TSA Administrator John Pistole, on the other hand, appears to be a very different sort. In a recorded message, played in loops at American airports, authoritarian menace drips from his voice as he speaks of, “your options as a passenger” under his regime. He does not say as much, but your “options” are to be photographed nude, groped, or both, at the whim of a TSA worker, under threat of arrest and prosecution if you refuse to comply.
As columnist Chris Selley observed in a different context, there are some police officers who are incapable of dealing with a citizen who knows his rights. A 26-year FBI veteran before being tapped by President Obama for his TSA post, Pistole seems like such an officer.
Pistole’s recording concludes by thanking the flying public for its cooperation in the security effort as, “We all work together.” We are not working together, John. You and I are not on the same side. You want to violate and take naked pictures of my countrymen and loved ones; I want to prevent that. Neither your mission nor mine has the first thing to do with terrorism, but at least I admit it.
It bears mentioning that, even if done precisely as advertised, TSA’s system is still an abomination. A government agent is still seeing your naked image and/or physically violating you, without cause, explanation, escape or recourse. The dynamic between uniformed officials and citizens is appalling. I have routinely witnessed travelers at Washington, DC’s Reagan-National Airport crammed three or four at a time into a tiny glass cage, locked at one end and guarded by a uniformed officer at the other, and held there until TSA personnel are good and ready to release and grope them one by one.
Folks are finding the reality at airports is nothing like the anodyne assurances they have received from government officials and sympathetic media outlets. As the EPIC legal team noted in its January 6 brief, “Public opposition has correlated with the actual experience of those who undergo the TSA’s new screening procedure.”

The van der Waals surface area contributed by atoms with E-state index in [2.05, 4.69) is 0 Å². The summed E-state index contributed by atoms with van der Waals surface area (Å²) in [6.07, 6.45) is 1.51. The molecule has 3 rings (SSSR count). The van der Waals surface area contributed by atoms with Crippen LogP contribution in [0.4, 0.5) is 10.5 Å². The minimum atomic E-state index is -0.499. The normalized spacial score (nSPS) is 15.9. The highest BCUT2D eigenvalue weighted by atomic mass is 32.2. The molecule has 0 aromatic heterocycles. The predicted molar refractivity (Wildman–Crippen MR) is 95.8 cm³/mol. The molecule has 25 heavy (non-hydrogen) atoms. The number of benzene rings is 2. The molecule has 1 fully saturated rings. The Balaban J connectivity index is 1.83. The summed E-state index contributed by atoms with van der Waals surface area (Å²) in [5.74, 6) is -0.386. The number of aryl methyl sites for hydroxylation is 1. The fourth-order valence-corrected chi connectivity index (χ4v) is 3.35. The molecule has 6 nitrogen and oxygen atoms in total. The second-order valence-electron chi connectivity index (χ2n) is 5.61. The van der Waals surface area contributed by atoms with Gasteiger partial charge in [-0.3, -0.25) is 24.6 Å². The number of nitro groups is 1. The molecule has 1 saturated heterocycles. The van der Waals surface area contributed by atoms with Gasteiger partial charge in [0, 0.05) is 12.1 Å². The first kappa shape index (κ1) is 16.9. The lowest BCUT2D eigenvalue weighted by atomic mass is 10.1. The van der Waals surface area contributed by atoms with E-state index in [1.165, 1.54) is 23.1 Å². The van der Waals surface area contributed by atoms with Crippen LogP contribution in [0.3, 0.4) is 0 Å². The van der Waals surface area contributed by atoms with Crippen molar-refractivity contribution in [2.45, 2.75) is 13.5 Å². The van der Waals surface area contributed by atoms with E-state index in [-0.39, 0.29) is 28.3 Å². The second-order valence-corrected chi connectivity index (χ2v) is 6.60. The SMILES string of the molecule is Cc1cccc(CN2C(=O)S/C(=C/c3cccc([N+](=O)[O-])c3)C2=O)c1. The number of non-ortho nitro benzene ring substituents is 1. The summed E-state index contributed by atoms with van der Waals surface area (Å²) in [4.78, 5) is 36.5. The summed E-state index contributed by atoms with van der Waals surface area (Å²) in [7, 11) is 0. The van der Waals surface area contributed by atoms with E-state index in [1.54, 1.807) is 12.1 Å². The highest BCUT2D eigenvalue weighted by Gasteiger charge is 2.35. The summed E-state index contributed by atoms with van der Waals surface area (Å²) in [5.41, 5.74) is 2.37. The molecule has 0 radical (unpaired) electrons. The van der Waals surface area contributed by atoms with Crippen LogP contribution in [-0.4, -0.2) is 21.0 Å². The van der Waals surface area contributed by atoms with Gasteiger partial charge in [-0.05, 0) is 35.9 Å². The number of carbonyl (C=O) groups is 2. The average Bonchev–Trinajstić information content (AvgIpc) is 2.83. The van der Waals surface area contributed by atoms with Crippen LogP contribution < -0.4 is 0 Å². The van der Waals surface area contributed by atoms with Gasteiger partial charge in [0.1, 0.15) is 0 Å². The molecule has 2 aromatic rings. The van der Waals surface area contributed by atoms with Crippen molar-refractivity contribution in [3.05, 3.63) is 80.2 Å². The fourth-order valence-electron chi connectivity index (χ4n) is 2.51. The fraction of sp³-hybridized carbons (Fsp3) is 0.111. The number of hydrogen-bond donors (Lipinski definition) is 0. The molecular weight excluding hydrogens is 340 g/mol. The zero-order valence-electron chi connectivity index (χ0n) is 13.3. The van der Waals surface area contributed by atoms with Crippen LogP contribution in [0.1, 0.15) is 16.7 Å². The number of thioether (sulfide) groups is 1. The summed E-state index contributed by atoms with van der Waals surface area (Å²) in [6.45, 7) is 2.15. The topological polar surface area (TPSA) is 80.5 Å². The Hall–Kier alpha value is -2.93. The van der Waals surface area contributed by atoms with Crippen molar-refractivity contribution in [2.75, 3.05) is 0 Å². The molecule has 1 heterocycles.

A recent Zogby poll found that 61% of Americans oppose the TSA’s new methods, and this number has nowhere to go but up. As more and more Americans discover the depravity of TSA’s system for themselves, watching their children be photographed naked or their spouses touched in obscene ways by government agents, the only remaining supporters of this regime will be those who are empowered by and exempt from it, such as Napolitano and Obama, along with those pitiful stragglers whose public personae consist of being loudly wrong about almost everything (Gloria Allred, call your office).
As security expert Bruce Schneier stated at the EPIC conference, “Terrorism cannot end our way of life – only our response to it can.” In this way, the TSA has succeeded where al-Qaeda failed. Since 9/11, Americans have defied fear and embraced freedom, choosing to fly despite the remote danger of airline terrorism. Now they are demurring, as they are faced with the very real possibility that they or those they love will be violated by agents of their own government. This cannot be our way. As Schneier observes, “If we are indomitable, the terrorists lose, even if their attack succeeds.”
With that sentiment in mind, I have hope. This will end, because it has to end. In recent years, we have seen the American people, including many who had not previously raised their voices in the public square, come together to make a difference. Now, on this issue, we are doing so again. I am confident we will prevail.
Theo Caldwell is the author of Finn the half-Great.